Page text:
A glassware pioneer is as relevant as ever.
In 1944, Andries Copier, then the most celebrated glass designer in Holland, was forging passports for the resistance and forced into hiding. The Germans, unable to find him, destroyed his house, marking the only time the craftsman interrupted his work since starting at Leerdam Glassworks at age 13. During his 90-year life, now documented in Complete Copier (NAi Publishers), he committed to both high quality and affordability, as exemplified in his press-molded plastic dinnerware for KLM (right). "Copier found a way both to the masses and to get the right design for the machines," says Helene Besangon, curator at the National Glass Museum Leerdam, where "Copier: A New Life," opens on May 18.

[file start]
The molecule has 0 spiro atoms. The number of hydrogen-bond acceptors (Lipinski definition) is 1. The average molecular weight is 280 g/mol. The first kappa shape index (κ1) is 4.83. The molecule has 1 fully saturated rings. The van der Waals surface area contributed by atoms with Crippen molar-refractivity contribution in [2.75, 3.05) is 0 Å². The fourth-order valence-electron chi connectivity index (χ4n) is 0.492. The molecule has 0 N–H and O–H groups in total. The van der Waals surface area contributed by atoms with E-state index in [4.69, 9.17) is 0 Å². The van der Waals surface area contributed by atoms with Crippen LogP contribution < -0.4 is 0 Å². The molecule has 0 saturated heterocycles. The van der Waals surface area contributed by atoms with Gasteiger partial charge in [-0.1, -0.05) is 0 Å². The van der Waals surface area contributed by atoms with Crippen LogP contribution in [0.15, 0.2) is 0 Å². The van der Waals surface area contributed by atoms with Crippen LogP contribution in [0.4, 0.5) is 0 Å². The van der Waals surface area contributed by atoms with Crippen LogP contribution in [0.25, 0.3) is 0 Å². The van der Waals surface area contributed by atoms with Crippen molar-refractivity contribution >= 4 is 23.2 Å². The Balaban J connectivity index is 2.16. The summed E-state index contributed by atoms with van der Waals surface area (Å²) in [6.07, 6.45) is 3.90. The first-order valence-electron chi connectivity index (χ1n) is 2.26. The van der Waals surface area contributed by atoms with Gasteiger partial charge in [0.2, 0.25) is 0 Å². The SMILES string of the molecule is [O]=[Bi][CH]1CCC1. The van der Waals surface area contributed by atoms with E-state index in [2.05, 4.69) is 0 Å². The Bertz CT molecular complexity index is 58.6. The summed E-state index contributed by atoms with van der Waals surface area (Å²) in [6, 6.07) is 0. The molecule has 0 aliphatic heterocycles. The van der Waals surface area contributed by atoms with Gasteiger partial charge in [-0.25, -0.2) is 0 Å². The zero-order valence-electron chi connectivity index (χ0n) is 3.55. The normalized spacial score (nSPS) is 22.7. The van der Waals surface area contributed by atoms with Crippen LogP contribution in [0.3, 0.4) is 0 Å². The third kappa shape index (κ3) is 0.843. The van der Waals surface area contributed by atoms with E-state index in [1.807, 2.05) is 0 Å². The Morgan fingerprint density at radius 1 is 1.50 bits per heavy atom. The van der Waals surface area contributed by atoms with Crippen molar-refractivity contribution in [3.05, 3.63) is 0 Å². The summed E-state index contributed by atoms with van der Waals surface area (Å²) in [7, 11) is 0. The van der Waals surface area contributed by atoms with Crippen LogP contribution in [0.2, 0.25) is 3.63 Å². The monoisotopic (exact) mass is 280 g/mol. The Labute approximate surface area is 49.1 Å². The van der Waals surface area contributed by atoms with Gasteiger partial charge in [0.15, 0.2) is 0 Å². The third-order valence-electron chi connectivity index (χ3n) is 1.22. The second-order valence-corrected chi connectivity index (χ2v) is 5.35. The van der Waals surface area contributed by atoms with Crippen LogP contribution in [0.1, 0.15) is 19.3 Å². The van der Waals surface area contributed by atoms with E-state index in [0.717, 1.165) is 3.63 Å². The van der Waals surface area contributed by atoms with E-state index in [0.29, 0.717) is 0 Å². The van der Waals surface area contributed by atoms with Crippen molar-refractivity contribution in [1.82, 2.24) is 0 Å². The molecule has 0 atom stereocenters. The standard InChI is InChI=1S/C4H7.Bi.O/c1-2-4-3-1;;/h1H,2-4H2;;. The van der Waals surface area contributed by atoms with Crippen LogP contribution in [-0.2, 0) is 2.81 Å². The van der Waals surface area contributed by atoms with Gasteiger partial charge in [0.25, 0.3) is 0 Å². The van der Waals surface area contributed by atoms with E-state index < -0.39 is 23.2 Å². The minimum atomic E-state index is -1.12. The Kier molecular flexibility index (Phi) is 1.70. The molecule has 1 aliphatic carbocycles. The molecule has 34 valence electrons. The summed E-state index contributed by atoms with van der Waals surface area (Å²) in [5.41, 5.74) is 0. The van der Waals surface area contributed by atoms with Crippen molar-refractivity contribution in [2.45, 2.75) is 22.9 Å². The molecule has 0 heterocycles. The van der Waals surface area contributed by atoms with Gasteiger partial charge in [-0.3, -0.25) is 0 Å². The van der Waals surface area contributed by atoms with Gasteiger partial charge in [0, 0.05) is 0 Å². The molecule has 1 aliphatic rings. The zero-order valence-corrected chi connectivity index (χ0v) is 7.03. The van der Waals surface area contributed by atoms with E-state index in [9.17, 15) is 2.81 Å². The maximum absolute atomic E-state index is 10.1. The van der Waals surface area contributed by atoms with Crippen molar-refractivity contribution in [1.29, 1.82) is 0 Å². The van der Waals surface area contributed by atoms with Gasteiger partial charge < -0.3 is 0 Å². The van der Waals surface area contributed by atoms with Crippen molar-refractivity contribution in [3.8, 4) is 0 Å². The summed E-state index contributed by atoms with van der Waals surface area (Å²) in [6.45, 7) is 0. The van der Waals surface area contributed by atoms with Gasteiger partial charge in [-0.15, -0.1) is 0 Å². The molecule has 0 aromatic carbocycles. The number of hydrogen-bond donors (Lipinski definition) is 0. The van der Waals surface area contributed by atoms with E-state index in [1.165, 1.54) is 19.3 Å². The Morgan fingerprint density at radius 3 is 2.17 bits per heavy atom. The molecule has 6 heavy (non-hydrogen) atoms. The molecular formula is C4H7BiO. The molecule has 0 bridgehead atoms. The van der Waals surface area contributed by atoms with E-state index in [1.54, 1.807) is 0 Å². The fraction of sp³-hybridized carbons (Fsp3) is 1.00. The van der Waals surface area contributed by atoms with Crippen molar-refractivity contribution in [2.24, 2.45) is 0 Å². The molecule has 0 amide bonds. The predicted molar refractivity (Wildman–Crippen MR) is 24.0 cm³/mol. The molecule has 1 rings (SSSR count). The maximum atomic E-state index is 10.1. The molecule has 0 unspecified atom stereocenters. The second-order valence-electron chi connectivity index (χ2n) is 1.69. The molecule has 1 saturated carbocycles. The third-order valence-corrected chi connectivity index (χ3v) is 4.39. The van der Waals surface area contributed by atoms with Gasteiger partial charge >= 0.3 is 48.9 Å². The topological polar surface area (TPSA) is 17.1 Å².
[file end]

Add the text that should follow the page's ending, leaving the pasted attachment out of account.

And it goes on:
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|Title Annotation:||IDEAS IN DESIGN; Andries Copier|
|Article Type:||Brief article|
|Date:||May 1, 2012|
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